- A safe room designed to meet standards set forth by the National Storm Shelter Association, the International Code Council and FEMA and will stand up to the most intense tornadoes and hurricanes.
More Information on Preparing for Tornados and High Winds by Simpson Strong-Tie
Each year, thousands of acres of wildland and many homes are destroyed by fires that can erupt at any time of the year. Wildfires spread quickly, igniting brush, trees and homes. You can protect your home by following these tips.
- Prevent wildfire damage by developing a defensible space in your landscaping by clearing at least 30 feet around your home, or 50 feet around your home if you reside in a heavily wooded area.
- Plant fire-resistant, native vegetation and remove any dead or dying trees. Properly prune shrubs, and trim tree branches so they don’t extend over a roof or near the chimney. Mow your grass and control the height and spread of ground covering vegetation. Keep plants at least 12 to 18 inches away from the house.
- When putting on a new patio deck, build from fire-resistant materials. On new and existing decks, create fire barriers around the deck base and clear vegetation at least 100 to 300 feet downhill from the deck base.
- Install only burning-brand, exposure rated (Class A, B or C) roof assemblies using materials such as asphalt shingles, slate or clay tile or metal roof coverings.
Important Disaster Safety & Mitigation Links
FEMA Federal Insurance and Mitigation Administration’s Building Science Branch develops and produces multi-hazard mitigation guidance, provides training on this guidance and works closely with the ICC and other partners to develop disaster-resilient building codes to reduce loss of life and property. Building Science’s Mitigation Assessment Teams (MATs) are comprised of expert investigators who deploy into the field post-disaster to assess the damages and make recommendations for future technical guidance and building code improvements. Download disaster-specific MAT reports and find out how to join a future MAT team.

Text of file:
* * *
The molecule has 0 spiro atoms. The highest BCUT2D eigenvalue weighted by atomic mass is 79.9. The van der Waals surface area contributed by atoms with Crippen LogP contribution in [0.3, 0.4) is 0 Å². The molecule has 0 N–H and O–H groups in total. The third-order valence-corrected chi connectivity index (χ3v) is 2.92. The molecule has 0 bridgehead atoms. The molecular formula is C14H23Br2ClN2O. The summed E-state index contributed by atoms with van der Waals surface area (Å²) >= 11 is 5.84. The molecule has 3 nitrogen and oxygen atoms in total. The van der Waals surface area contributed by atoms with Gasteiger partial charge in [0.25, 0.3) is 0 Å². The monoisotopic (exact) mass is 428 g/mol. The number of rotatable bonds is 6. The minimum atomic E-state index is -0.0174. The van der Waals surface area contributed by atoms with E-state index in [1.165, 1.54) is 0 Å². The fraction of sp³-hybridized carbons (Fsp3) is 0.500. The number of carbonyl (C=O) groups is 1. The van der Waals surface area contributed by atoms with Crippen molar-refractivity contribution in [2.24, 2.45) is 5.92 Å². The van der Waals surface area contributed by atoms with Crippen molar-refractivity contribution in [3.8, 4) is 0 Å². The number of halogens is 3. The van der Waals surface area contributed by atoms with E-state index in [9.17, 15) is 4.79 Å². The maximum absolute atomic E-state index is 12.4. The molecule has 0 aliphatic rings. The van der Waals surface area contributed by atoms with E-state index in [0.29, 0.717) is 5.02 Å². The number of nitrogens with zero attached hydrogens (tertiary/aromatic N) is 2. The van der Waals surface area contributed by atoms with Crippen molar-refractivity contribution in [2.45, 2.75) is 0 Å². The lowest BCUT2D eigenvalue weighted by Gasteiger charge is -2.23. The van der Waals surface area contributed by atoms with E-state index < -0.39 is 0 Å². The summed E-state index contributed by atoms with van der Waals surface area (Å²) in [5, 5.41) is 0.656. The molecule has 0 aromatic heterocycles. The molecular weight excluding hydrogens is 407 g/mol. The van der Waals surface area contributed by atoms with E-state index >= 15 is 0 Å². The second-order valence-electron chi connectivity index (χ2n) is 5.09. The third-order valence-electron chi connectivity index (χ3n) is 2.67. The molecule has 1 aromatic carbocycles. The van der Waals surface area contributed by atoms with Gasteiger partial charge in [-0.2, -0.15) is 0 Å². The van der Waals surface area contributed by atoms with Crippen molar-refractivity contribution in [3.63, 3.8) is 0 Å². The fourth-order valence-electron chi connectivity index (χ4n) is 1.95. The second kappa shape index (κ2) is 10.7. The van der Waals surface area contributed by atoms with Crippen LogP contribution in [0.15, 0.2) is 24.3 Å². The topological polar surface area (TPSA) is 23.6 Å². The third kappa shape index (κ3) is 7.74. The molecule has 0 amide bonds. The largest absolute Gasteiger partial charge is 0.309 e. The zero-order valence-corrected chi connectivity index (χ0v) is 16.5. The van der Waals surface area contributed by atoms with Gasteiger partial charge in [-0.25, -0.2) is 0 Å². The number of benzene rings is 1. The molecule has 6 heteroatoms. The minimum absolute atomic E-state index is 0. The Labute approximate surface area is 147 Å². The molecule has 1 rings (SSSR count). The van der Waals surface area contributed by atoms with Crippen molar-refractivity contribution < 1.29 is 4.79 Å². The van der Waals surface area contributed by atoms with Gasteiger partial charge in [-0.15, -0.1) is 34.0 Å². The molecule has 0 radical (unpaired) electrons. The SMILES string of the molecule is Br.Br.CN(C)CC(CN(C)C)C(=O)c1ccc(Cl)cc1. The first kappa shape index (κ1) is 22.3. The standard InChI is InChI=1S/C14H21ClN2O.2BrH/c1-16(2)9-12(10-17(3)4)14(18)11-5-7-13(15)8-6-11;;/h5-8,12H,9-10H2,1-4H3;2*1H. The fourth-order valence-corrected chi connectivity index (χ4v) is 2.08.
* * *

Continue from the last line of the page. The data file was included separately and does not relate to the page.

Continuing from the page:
|Other helpful disaster safety and mitigation links include:|
|10 Tips for Disaster Safety & Mitigation|
|FEMA Building Codes Toolkit for Homeowners|
|Find more building safety resources in the Catalog of FEMA Wind, Flood, and Wildfire Publications, Training Courses, and Workshops, FEMA P-787|
|Find more earthquake resources in the Catalog of FEMA Earthquake Resources, FEMA P-736A|
|Flood Cleanup: Safety and Salvaging Brochure|
|For more information on mitigating critical facilities such as hospitals, schools, and fire stations, see FEMA’s Risk Management Series for Natural Disasters|
|High Wind Safe Rooms|
|Learn about how building safety and sustainability are linked in Natural Hazards and Sustainability for Residential Buildings, FEMA P-798|
|Mold: Tips on Prevention and Control Brochure|
|Protect Your Home in a FLASH|
|Safety First-Disaster Preparedness: Tips for your Home and Family Brochure|
|Watch Disaster Safety “How-To” Videos|